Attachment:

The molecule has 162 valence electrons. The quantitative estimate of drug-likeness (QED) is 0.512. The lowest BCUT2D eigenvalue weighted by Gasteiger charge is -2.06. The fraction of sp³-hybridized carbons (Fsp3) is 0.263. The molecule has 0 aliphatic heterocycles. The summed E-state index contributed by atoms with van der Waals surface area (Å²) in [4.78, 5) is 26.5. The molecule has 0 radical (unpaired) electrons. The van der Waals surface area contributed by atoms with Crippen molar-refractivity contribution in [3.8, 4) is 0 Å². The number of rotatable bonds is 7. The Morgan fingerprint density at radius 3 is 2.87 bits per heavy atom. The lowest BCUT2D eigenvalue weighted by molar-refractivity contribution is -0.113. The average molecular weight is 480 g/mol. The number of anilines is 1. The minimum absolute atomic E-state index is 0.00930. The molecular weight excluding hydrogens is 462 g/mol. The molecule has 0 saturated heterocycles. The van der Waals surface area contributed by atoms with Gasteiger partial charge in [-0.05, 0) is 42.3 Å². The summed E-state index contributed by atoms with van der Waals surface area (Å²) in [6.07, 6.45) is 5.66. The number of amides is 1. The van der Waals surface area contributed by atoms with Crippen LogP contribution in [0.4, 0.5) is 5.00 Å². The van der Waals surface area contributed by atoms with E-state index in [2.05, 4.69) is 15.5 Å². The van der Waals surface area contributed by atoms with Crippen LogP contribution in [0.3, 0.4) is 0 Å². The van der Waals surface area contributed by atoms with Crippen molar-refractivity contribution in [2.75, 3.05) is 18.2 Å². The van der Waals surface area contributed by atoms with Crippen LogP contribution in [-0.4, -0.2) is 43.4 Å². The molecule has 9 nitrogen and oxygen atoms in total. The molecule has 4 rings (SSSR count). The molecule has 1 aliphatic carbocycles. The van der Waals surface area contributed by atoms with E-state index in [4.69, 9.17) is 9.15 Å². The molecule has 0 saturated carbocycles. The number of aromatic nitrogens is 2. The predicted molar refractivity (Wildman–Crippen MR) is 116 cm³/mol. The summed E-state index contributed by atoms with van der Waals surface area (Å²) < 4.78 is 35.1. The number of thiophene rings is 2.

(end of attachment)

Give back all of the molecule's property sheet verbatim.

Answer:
The molecule has 162 valence electrons. The quantitative estimate of drug-likeness (QED) is 0.512. The lowest BCUT2D eigenvalue weighted by Gasteiger charge is -2.06. The fraction of sp³-hybridized carbons (Fsp3) is 0.263. The molecule has 0 aliphatic heterocycles. The summed E-state index contributed by atoms with van der Waals surface area (Å²) in [4.78, 5) is 26.5. The molecule has 0 radical (unpaired) electrons. The van der Waals surface area contributed by atoms with Crippen molar-refractivity contribution in [3.8, 4) is 0 Å². The number of rotatable bonds is 7. The Morgan fingerprint density at radius 3 is 2.87 bits per heavy atom. The lowest BCUT2D eigenvalue weighted by molar-refractivity contribution is -0.113. The average molecular weight is 480 g/mol. The number of anilines is 1. The minimum absolute atomic E-state index is 0.00930. The molecular weight excluding hydrogens is 462 g/mol. The molecule has 0 saturated heterocycles. The van der Waals surface area contributed by atoms with Gasteiger partial charge in [-0.05, 0) is 42.3 Å². The summed E-state index contributed by atoms with van der Waals surface area (Å²) in [6.07, 6.45) is 5.66. The number of amides is 1. The van der Waals surface area contributed by atoms with Crippen LogP contribution in [0.4, 0.5) is 5.00 Å². The van der Waals surface area contributed by atoms with E-state index in [2.05, 4.69) is 15.5 Å². The van der Waals surface area contributed by atoms with Crippen LogP contribution in [0.3, 0.4) is 0 Å². The van der Waals surface area contributed by atoms with Crippen molar-refractivity contribution in [2.75, 3.05) is 18.2 Å². The van der Waals surface area contributed by atoms with Crippen LogP contribution in [-0.4, -0.2) is 43.4 Å². The molecule has 9 nitrogen and oxygen atoms in total. The molecule has 4 rings (SSSR count). The molecule has 1 aliphatic carbocycles. The van der Waals surface area contributed by atoms with E-state index in [4.69, 9.17) is 9.15 Å². The molecule has 0 saturated carbocycles. The number of aromatic nitrogens is 2. The predicted molar refractivity (Wildman–Crippen MR) is 116 cm³/mol. The summed E-state index contributed by atoms with van der Waals surface area (Å²) < 4.78 is 35.1. The number of thiophene rings is 2.